This serves as a reminder that cloud services, while often thought of as a utility, actually arent. And that the necessary redundancies, while often seemingly built in, havent been fully tested. That means the cloud itself should have a fall-back plan for critical services.
So while my premise is that this not being as reliable a utility, but really isnt true: in much of the world, power is actually less reliable than Amazons service is.
It does suggest a similar approach to the problem, though, and one consistent with any service where the reliability cant be adequately assured for the class of service required by the company.
In the case of power, if you need a higher level of reliability than what the electrical utility can provide you put in place backup generating potential adequate to the task. That way you can assure the reliability you need even if the utility cant meet the requirement.
In fact in some parts of the world it isnt that uncommon to forgo the utility altogether and live off their own power generation capability. This is very similar to companies choosing a private over a public cloud solution for their business. And given that most services cant yet provide the reliability needed for mission critical applications, thats why large enterprise providers like EMC, IBM, and HP continue to do great business with their private cloud offerings.
And while it clearly will eat into the savings of using a cloud service, the result also keeps you more intimate with the solution and likely provides a much better path if you need to switch cloud providers. In short, you can fail over into the backup system, switch providers and enter into test, leaving the backup system as primary until youre ready to cut over to the new service. It could actually give you added flexibility in terms of solutions providers.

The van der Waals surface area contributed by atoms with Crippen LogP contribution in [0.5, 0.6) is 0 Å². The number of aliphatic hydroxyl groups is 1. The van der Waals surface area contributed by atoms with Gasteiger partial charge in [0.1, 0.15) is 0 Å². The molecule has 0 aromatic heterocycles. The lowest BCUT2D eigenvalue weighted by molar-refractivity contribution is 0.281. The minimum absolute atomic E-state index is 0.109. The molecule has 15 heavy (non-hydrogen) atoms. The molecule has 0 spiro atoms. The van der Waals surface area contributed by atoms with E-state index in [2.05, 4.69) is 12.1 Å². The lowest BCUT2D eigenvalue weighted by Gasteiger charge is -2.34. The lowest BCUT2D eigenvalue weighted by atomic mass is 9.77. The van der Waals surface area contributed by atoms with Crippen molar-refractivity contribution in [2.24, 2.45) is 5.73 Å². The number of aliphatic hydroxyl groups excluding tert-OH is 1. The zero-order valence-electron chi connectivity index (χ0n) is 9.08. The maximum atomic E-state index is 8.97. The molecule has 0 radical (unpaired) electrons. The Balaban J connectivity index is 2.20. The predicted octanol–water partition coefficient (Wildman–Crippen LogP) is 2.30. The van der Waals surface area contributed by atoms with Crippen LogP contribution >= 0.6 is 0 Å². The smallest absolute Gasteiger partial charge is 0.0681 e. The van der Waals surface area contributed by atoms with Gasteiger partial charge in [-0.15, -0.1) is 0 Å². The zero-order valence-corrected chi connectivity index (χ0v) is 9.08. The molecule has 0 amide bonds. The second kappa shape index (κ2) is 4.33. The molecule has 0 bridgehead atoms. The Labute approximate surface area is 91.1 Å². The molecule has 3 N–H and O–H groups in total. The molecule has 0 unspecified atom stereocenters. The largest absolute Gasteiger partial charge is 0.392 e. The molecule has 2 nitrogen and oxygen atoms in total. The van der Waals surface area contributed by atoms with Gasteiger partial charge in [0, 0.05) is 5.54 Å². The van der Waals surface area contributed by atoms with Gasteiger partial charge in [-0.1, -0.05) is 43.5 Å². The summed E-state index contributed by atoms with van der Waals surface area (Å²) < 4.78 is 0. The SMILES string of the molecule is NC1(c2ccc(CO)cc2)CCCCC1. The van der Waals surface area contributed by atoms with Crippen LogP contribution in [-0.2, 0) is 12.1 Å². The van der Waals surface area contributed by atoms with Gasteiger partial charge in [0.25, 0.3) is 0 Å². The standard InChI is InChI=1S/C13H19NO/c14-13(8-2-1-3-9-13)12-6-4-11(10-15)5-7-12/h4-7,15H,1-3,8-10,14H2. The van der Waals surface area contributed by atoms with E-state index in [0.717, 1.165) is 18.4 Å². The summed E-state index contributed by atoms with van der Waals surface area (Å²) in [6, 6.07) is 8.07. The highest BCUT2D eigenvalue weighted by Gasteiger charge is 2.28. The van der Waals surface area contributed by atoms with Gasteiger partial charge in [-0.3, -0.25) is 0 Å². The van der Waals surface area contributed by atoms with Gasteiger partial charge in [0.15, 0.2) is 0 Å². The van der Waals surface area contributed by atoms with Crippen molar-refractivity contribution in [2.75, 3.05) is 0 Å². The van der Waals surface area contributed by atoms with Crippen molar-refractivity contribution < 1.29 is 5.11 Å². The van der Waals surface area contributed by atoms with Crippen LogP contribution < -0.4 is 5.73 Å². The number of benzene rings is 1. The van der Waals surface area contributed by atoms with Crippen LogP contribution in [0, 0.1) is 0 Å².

The failover solution doesnt have to take the entire peak load of the business, just enough of that load to keep the company operating until the cloud service recovers. And over time these services will themselves improve in redundancy and recovery speed.
What you want to avoid is what is happening today in terms of companies being partially or completely shut down. Customers will stay with you if they have wait times (at least they will if they understand the problem is short-lived) but youll lose them if they cant connect at all.
Like any other critical service, having a fall-back plan that is tested and ready to execute can make you and your group look brilliant when others are failing.
And that alone is worth the added cost.
Design in redundancies with adequate failover and youll look like a hero when something like this happens. And while this comes with cost, it is a vastly lower cost than having your CEO wonder if his IT department needs new leadership.
In the end the Amazon failure is a reminder to us all that systems, even cloud services, need redundancies within your control and that failing to put those redundancies in place can be career limiting.
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